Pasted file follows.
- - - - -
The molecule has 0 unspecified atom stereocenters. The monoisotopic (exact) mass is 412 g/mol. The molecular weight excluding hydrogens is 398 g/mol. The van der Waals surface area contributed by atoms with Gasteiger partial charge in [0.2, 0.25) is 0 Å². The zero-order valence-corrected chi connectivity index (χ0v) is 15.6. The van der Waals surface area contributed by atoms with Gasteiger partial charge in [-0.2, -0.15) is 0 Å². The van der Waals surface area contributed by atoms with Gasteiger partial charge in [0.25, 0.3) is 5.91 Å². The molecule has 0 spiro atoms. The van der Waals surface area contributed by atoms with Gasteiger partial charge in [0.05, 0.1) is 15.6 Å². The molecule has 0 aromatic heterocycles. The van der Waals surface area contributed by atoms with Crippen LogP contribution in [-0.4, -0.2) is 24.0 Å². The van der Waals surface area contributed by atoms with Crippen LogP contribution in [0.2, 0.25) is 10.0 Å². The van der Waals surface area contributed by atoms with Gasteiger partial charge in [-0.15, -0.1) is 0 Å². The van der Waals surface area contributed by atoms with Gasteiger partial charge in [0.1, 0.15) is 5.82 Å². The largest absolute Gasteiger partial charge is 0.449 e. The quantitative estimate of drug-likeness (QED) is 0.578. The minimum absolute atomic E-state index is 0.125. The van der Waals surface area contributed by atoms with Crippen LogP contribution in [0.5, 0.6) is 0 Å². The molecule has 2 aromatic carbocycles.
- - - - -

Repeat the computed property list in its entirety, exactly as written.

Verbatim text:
The molecule has 0 unspecified atom stereocenters. The monoisotopic (exact) mass is 412 g/mol. The molecular weight excluding hydrogens is 398 g/mol. The van der Waals surface area contributed by atoms with Gasteiger partial charge in [0.2, 0.25) is 0 Å². The zero-order valence-corrected chi connectivity index (χ0v) is 15.6. The van der Waals surface area contributed by atoms with Gasteiger partial charge in [-0.2, -0.15) is 0 Å². The van der Waals surface area contributed by atoms with Gasteiger partial charge in [0.25, 0.3) is 5.91 Å². The molecule has 0 spiro atoms. The van der Waals surface area contributed by atoms with Gasteiger partial charge in [0.05, 0.1) is 15.6 Å². The molecule has 0 aromatic heterocycles. The van der Waals surface area contributed by atoms with Crippen LogP contribution in [-0.4, -0.2) is 24.0 Å². The van der Waals surface area contributed by atoms with Crippen LogP contribution in [0.2, 0.25) is 10.0 Å². The van der Waals surface area contributed by atoms with Gasteiger partial charge in [-0.15, -0.1) is 0 Å². The van der Waals surface area contributed by atoms with Gasteiger partial charge in [0.1, 0.15) is 5.82 Å². The largest absolute Gasteiger partial charge is 0.449 e. The quantitative estimate of drug-likeness (QED) is 0.578. The minimum absolute atomic E-state index is 0.125. The van der Waals surface area contributed by atoms with Crippen LogP contribution in [0.5, 0.6) is 0 Å². The molecule has 2 aromatic carbocycles.